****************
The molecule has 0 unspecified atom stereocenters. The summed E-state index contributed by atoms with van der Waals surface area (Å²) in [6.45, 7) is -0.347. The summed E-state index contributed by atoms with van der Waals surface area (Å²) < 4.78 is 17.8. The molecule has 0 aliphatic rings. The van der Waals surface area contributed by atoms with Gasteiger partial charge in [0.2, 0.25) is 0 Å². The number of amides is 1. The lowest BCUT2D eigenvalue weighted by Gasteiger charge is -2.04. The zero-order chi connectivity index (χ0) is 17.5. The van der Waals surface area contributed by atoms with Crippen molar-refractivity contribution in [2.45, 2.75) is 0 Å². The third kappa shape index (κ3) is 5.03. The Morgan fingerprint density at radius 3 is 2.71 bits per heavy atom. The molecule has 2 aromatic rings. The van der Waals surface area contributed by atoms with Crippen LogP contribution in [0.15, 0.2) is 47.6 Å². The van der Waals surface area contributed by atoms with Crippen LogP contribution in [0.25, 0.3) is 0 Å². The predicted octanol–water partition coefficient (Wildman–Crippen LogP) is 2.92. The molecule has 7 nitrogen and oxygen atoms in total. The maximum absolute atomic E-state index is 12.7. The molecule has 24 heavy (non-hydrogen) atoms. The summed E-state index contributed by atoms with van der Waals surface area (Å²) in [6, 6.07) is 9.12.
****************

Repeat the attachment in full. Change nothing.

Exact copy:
The molecule has 0 unspecified atom stereocenters. The summed E-state index contributed by atoms with van der Waals surface area (Å²) in [6.45, 7) is -0.347. The summed E-state index contributed by atoms with van der Waals surface area (Å²) < 4.78 is 17.8. The molecule has 0 aliphatic rings. The van der Waals surface area contributed by atoms with Gasteiger partial charge in [0.2, 0.25) is 0 Å². The number of amides is 1. The lowest BCUT2D eigenvalue weighted by Gasteiger charge is -2.04. The zero-order chi connectivity index (χ0) is 17.5. The van der Waals surface area contributed by atoms with Crippen molar-refractivity contribution in [2.45, 2.75) is 0 Å². The third kappa shape index (κ3) is 5.03. The Morgan fingerprint density at radius 3 is 2.71 bits per heavy atom. The molecule has 2 aromatic rings. The van der Waals surface area contributed by atoms with Crippen LogP contribution in [0.15, 0.2) is 47.6 Å². The van der Waals surface area contributed by atoms with Crippen LogP contribution in [0.25, 0.3) is 0 Å². The predicted octanol–water partition coefficient (Wildman–Crippen LogP) is 2.92. The molecule has 7 nitrogen and oxygen atoms in total. The maximum absolute atomic E-state index is 12.7. The molecule has 24 heavy (non-hydrogen) atoms. The summed E-state index contributed by atoms with van der Waals surface area (Å²) in [6, 6.07) is 9.12.